Upon the third and last day, July 3d, General Meade opened the combat early in the morning by driving out Ewell’s forces, who had effected a lodgement on Culp’s Hill. General Lee did not learn of this, but he was full of the idea that both the Union centre and right wing had been weakened the previous day, and during the night he planned an attack in front, to be accompanied by a cavalry movement around the Union right to assail the rear, thus following up Ewell’s supposed advantage. To give Stuart with the cavalry time to get around to the rear, the front attack was not made until afternoon. During the morning each side got cannon into position, Lee having one hundred and twenty guns along Seminary Ridge, and Meade eighty in the Cemetery and southward, along a low, irregular stone pile, forming a sort of rude wall bordering the road leading from Gettysburg south to Taneytown, in Mary-land. The action began about one o’clock in the afternoon, when the Confederates opened fire, and the most terrific artillery duel of the war took place across the intervening valley, six guns being discharged every second. The troops suffered little, as they kept down in the ground, but several Union guns were dismounted. After two hours deafening cannonade Lee ordered his grand attack, the celebrated charge by General Pickett, a force of fourteen thousand men with brigade front advancing across the valley. They marched swiftly, and had a mile to go, but before they were half-way across all the available Union guns had been trained upon them. Their attack was directed at an umbrella-shaped clump of trees on the Cemetery Ridge at a low place where the rude stone wall made an angle, with its point outside. General Hancock commanded this portion of the Union line. The grape and canister of the Union cannonade ploughed furrows through Pickett’s ranks, and when his column got within three hundred yards, Hancock opened musketry fire with terrible effect. Thousands fell, and the brigades broke in disorder; but the advance, headed by General Armistead on foot, continued, and about one hundred and fifty men leaped over the stone piles at the angle to capture the Union guns. Lieutenant Cushing, mortally wounded in ‘both thighs, ran his last serviceable gun towards the wall, and shouting to his commander, ” Webb, I will give them one more shot !” he fired the gun and died. Armistead put his hand on the cannon, waved his sword, and called out, ” Give them the cold steel, boys !” then, pierced by bullets, he fell dead alongside of Cushing. Both lay near the clump of trees, about thirty yards inside the wall, their corpses marking the farthest point to which Pickett’s advance penetrated. There was a hand to hand conflict; Webb was wounded, and also Hancock, and the slaughter was dreadful. The Con-federates were overwhelmed, and not one-fourth of the gallant charging column, composed of the flower of the – Virginia troops, escaped, the remnant retreating in disorder. Stuart’s cavalry failed to cooperate as intended, having met the Union cavalry about four miles to the east of Gettysburg, and the conflict ensuing prevented their. attacking the Union rear. After Pickett’s retreat there was a general Union advance, closing the combat.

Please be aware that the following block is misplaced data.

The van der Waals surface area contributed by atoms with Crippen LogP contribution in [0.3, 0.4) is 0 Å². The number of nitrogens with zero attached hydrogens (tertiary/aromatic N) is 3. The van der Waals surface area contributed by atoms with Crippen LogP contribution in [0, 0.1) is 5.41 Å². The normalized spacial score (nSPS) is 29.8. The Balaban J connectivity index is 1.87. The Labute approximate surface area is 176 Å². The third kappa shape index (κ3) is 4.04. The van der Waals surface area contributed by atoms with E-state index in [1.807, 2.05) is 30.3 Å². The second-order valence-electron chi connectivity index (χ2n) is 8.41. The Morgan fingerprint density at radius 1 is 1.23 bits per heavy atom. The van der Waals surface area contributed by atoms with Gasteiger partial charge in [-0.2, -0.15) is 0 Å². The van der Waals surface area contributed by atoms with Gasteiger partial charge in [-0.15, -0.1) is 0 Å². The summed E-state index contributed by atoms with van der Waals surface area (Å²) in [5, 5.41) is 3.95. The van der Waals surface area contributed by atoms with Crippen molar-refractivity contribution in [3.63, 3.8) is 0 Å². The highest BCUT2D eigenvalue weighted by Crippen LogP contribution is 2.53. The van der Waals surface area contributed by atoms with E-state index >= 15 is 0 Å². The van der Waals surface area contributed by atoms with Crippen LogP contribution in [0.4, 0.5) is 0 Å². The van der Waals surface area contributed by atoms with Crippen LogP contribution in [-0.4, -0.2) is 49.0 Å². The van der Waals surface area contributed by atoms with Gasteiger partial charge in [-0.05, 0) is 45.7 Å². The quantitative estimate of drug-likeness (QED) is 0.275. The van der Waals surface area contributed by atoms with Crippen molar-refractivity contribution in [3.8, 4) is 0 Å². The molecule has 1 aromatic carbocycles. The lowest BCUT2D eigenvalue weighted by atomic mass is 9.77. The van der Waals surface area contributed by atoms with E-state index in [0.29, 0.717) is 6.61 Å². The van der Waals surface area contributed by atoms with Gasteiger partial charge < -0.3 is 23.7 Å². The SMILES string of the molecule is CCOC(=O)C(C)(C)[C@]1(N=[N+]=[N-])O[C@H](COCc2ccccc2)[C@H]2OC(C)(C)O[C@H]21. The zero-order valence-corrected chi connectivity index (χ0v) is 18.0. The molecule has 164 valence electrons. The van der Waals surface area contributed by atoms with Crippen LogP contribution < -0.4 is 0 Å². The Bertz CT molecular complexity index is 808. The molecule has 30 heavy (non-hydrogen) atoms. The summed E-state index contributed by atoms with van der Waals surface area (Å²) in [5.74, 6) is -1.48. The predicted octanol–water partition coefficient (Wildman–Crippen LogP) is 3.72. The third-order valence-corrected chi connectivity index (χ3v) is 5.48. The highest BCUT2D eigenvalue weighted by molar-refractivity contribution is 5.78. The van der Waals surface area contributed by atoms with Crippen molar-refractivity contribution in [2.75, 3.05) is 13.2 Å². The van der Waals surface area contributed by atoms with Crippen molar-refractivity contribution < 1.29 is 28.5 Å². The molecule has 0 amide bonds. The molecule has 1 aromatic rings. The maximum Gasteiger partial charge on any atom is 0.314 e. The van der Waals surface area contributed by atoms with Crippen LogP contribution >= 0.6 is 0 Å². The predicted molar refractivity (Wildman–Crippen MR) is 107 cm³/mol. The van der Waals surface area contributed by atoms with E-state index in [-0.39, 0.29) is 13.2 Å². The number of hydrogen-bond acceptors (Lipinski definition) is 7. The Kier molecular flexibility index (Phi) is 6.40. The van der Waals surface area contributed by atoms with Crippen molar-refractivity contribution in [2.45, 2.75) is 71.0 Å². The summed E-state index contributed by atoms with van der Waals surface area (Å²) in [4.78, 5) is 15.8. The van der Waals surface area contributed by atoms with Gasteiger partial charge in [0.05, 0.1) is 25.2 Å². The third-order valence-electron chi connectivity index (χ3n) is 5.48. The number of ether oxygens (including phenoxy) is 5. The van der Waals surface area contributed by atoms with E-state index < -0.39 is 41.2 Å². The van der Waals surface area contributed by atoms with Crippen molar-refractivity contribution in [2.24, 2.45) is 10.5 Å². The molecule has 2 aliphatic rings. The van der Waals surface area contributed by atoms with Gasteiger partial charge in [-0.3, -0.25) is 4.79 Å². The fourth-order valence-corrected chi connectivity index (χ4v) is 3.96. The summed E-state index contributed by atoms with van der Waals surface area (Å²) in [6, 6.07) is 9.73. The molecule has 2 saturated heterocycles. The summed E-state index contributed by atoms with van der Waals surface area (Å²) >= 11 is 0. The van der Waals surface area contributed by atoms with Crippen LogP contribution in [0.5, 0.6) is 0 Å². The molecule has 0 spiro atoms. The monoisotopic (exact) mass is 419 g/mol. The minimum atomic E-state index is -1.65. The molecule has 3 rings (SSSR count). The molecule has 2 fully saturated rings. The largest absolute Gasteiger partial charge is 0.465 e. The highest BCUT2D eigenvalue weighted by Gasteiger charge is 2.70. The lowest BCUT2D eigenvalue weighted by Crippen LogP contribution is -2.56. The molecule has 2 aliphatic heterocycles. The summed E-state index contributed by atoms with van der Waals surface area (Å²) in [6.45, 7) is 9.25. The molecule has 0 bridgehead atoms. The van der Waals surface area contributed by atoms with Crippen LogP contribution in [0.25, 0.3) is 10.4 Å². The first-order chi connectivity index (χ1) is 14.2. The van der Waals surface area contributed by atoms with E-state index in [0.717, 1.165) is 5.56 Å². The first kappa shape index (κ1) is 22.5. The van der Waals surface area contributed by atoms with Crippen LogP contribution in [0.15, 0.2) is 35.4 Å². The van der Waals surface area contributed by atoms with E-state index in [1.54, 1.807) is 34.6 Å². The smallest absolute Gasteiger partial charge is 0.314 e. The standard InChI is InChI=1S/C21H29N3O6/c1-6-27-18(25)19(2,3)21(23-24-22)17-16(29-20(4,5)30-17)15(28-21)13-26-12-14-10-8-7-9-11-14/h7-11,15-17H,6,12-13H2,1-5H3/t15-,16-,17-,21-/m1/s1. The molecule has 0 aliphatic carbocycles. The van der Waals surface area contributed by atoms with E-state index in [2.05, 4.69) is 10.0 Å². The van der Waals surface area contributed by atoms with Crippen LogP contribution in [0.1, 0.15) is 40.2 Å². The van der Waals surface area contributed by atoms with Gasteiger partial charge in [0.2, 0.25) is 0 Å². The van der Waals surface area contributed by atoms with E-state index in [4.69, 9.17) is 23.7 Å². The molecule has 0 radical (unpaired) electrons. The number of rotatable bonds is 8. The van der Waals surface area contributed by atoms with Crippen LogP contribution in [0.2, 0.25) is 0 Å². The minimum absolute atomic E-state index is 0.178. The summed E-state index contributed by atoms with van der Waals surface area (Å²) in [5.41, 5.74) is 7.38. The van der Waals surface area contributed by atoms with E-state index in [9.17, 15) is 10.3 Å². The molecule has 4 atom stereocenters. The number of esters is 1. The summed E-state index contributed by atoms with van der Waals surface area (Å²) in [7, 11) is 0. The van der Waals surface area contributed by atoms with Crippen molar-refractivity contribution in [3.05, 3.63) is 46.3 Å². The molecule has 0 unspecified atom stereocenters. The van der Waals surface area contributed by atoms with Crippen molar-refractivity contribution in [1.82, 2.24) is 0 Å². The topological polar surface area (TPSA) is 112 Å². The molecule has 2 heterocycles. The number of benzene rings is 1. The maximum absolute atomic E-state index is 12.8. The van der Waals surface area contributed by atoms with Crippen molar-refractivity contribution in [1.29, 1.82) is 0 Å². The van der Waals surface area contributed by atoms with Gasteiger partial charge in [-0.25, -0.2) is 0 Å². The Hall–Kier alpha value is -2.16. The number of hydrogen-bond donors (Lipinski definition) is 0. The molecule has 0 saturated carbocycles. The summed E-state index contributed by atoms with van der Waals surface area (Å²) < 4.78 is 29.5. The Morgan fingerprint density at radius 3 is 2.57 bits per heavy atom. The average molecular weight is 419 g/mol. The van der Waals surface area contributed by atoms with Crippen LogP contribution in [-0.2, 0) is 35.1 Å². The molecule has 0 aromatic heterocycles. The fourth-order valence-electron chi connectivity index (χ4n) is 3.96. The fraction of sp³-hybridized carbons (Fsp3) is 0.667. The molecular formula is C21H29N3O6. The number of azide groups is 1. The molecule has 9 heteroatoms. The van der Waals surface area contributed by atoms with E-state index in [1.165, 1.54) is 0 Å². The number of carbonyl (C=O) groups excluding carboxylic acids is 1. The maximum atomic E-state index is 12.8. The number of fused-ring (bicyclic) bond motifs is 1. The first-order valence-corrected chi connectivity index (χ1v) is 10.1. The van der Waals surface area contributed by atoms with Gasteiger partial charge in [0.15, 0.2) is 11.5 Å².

The point within the angle of the stone wall where Cushing and Armistead fell has been commemorated by what is known as the ” High-Water Mark Monument,” for it was placed at the point reached by the top of the flood-tide of the rebellion, as afterwards there was a steady ebb. During the .night of July 3d Lee began a retreat, and aided by heavy-rains, usually following great battles, the Confederates next day withdrew through the mountain passes towards Hagerstown, and afterwards escaped across the Potomac. Upon the day of Lee’s retreat, Vicksburg surrendered to General Grant, and these two events began the Confederacy’s downfall. There were engaged-in-the- battle of Gettysburg- about eighty thousand men on each side, the Union army having three hundred and thirty-nine cannon and the Confederates two hundred and ninety-three. It was the largest battle of the Civil War in the actual numbers en-gaged, and one of the most hotly contested. The Union loss was twenty-three thousand and three killed, wounded and prisoners, and the Confederate loss twenty-three thousand seven hundred and sixty.. eight.